Then, of course, there's the prospect of lying to the FBI, which we've already seen two guilty pleas for, Michael Flynn and George Papadopoulos. So on that point, just to be clear.

[18:40:08] On the larger issue of meeting with the special counsel, the president last year said he would do it in a second. Today, he was equivocal, one might say, on that point. But the fact is, it may not be his choice. He may be subpoenaed. President Clinton was subpoenaed in the Lewinsky investigation. It's possible that Mueller could subpoenaed him here.

BLITZER: Because last June, Kaitlan, as you remember, he said, 100 percent, he'd be willing to testify. Based on everything you're hearing -- you covered the White House for us -- is he preparing for the possibility of having to sit down with Mueller?

KAITLAN COLLINS, CNN WHITE HOUSE CORRESPONDENT: Well, it certainly didn't seem like that from his answer that we heard today. And the White House has repeatedly said that they believe this investigation is coming to an end, even though they have provided no basis for why they believe that.

But we know that Trump's lawyers are preparing for this chance, that they will be asked or it will be requested that the president does sit down with the special counsel. And they're preparing for that.

And another source said that they do not believe that this investigation will come to an end until the president and Mueller have spoken, but you can see what a source of frustration this is becoming for the president. Not that it already wasn't, but just how much it has increased, especially his body language in that video. As he was answering that question, he crossed his arms near the end as he continued to dodge it, and did not answer the question in the end, even though it was asked in a very clear manner, a very clear format, wanting a yes or no answer from the president.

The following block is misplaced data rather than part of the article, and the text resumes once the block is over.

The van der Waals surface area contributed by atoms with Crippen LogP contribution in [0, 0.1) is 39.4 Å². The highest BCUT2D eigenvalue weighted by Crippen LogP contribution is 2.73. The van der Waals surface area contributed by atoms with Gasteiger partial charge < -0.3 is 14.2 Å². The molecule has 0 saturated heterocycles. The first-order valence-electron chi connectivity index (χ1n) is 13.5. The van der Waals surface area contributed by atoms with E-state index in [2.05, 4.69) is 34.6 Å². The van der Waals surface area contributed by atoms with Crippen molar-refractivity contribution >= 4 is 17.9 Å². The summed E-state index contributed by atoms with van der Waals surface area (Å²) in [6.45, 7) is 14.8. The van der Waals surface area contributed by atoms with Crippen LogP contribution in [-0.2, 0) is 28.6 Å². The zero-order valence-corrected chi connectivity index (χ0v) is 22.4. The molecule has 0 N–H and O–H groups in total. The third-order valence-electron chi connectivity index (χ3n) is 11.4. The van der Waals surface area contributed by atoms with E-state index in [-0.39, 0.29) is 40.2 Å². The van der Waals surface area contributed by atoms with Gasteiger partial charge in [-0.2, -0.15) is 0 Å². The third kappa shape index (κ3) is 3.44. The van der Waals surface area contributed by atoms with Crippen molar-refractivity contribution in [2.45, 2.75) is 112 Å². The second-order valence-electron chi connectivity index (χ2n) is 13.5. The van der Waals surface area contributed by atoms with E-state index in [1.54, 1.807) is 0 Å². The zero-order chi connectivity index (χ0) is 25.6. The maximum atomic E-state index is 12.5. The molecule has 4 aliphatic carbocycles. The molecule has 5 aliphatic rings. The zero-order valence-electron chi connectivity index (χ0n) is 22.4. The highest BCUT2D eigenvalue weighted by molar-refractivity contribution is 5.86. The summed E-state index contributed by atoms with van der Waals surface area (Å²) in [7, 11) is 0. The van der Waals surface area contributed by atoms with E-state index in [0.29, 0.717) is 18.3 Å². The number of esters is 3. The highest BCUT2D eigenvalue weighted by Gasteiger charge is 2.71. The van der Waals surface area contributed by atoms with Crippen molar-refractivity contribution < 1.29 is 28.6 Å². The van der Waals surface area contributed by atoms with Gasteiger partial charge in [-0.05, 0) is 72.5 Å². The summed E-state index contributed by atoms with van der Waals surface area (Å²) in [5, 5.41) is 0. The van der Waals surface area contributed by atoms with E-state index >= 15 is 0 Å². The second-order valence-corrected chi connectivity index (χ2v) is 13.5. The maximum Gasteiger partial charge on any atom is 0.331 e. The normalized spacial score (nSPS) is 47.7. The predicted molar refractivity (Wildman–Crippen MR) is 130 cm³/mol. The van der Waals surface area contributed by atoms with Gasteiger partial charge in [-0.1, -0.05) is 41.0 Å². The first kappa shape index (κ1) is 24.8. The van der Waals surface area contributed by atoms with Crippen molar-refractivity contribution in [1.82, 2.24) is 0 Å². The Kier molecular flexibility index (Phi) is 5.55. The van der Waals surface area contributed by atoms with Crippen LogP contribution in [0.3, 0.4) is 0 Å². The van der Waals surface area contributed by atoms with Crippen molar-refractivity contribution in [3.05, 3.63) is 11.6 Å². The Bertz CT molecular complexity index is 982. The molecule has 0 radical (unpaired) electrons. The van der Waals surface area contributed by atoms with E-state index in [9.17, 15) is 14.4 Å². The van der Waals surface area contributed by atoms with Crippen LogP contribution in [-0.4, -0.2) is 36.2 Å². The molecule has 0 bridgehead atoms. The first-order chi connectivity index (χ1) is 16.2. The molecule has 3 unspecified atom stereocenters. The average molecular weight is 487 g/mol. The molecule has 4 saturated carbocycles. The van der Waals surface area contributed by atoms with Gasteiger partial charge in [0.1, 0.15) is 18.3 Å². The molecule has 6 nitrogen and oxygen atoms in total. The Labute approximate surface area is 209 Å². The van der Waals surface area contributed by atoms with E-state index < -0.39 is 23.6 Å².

BLITZER: Rebecca Berg, the president started the day with this tweet. I'll read it. "The single greatest witch hunt in American history continues. There was no collusion. Everybody, including the Dems, knows there was no collusion, and yet on and on it goes. Russia and the world is laughing at the stupidity they are witnessing. Republicans should finally take control."